Did you know that as automobiles grew in popularity, many women were drafted to help make the vehicles more family-friendly? They were often put into design roles or in charge of products specifically targeted at women. However, their contributions have impacted the automotive industry and the cars we know and love.
Helene Rother (1908-1999)
Helene Rother was what historians believe to be the first woman to work in automotive design. She is credited with leading a design shift in vehicle interiors, taking them away from functionality and toward elegance during the post-war years.
A jewelry designer and book illustrator, she fled Europe during World War II to make her way to the United States. In 1942, she responded to a newspaper ad for “a designer of fashioned materials” at GM and created eye-catching upholstery colors and fabrics, lighting, door hardware, and seat construction for the Buick, Chevrolet, Cadillac, Oldsmobile and Pontiac divisions.
She opened her own design studio in 1947 with Nash-Kelvinator as her primary account. She worked with famed Italian designer Battista "Pinin" Farina on groundbreaking vehicles including the Ambassador, the Statesman, the Rambler and the Airflyte models from 1948-1956.
She was posthumously inducted into the Automotive Hall of Fame in 2020.
Margaret "Peggy" Sauer (1925-1986)
The concept of a rear-seat entertainment system was developed back in the early 1960s by Margaret "Peggy" Sauer. She was part of GM's "Damsels of Design" team, a group of eight highly talented female designers who flourished under the direction of Harley Earl in the 1950's and 1960's.
Sauer worked on the Oldsmobile Carousel station wagon, which was created for “practical family living.” She fashioned the interior with a mirror-like magnetic plate hidden under the back of the front seat. This allowed children sitting in the back to play with small cars that would stick to its surface. The design also included elastic bands to hold other toys and clothing.
Suzanne Vanderbilt (1933-1988)
Another Damsel of Design, Suzanne E. Vanderbilt was a pioneering auto designer. Vanderbilt spent the latter part of her career in Chevrolet's Interiors Studio, working on designs for doors, seats, steering wheels and knobs, as well as coordinating color trim for commercial vehicles. In 1972 she became chief designer of Chevrolet's Interior Studio, working on the Nova, the Camaro and the Chevette.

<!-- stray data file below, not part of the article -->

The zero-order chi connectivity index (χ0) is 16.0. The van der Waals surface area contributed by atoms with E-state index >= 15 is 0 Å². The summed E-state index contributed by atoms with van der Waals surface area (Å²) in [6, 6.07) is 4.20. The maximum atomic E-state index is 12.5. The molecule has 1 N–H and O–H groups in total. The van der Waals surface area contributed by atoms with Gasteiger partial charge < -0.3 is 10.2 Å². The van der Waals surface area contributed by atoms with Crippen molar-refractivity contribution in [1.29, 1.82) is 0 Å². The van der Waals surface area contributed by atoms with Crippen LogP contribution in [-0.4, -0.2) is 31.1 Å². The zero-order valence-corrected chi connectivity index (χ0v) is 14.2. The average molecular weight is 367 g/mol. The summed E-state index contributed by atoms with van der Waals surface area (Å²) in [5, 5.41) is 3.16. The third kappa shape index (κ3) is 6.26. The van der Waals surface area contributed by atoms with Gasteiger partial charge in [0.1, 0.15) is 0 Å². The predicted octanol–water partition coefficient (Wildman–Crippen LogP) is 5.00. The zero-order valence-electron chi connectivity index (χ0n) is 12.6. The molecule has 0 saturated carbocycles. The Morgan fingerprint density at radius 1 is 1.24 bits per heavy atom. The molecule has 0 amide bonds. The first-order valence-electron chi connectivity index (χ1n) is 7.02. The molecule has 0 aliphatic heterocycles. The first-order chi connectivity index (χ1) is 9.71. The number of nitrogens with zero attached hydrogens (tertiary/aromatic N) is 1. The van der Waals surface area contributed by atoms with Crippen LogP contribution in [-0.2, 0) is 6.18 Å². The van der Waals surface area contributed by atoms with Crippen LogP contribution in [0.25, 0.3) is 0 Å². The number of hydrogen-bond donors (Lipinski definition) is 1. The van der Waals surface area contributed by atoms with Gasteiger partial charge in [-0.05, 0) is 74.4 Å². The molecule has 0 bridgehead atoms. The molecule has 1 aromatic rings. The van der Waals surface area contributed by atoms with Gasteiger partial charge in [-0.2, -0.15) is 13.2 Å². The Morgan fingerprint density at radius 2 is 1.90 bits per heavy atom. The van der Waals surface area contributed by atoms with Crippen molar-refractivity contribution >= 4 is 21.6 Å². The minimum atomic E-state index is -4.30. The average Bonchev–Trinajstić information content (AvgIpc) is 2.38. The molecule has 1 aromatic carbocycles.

Vanderbilt was also a safety innovator. She secured a patent for inflatable lumbar support that could be adjusted using a small switch-on motor. She also patented a collapsible safety switch on the instrument panel to protect in the event of an accident. While these ideas were not put into production, they were some of the first comfort and safety designs created for automobiles.
Mimi Vandermolen (1946-unknown)
Vandermolen was a talented Ford Motor Company designer that helped create and shape many interior innovations. In 1979 Vandermolen joined "Team Taurus," the studio behind Ford's game-changing 1986 family sedan. She led the interior design of the soft-shaped Taurus, with styling that was a major departure from sedans of the time.
She fought and won the chance to introduce ergonomic principles. Her user-friendly innovations include having tactile controls recognizable by touch, replacing climate control push-pull switches with rotary dials, and creating an optional digital instrument panel.
In 1987, Vandermolen was promoted to Design Executive for small car platforms, overseeing interior and exterior design proposals for North America. She became the first female to reach this level at any automaker.
In 1993, Vandermolen led the design of the second-generation Ford Probe from start to finish. Much of her design process centered around making cars more comfortable for women. She once told her boss: "If I can solve all the problems inherent in operating a vehicle for a woman, that'll make it that much easier for a man to use."
What design features do you love most in classic vehicles? Let us know in the comments.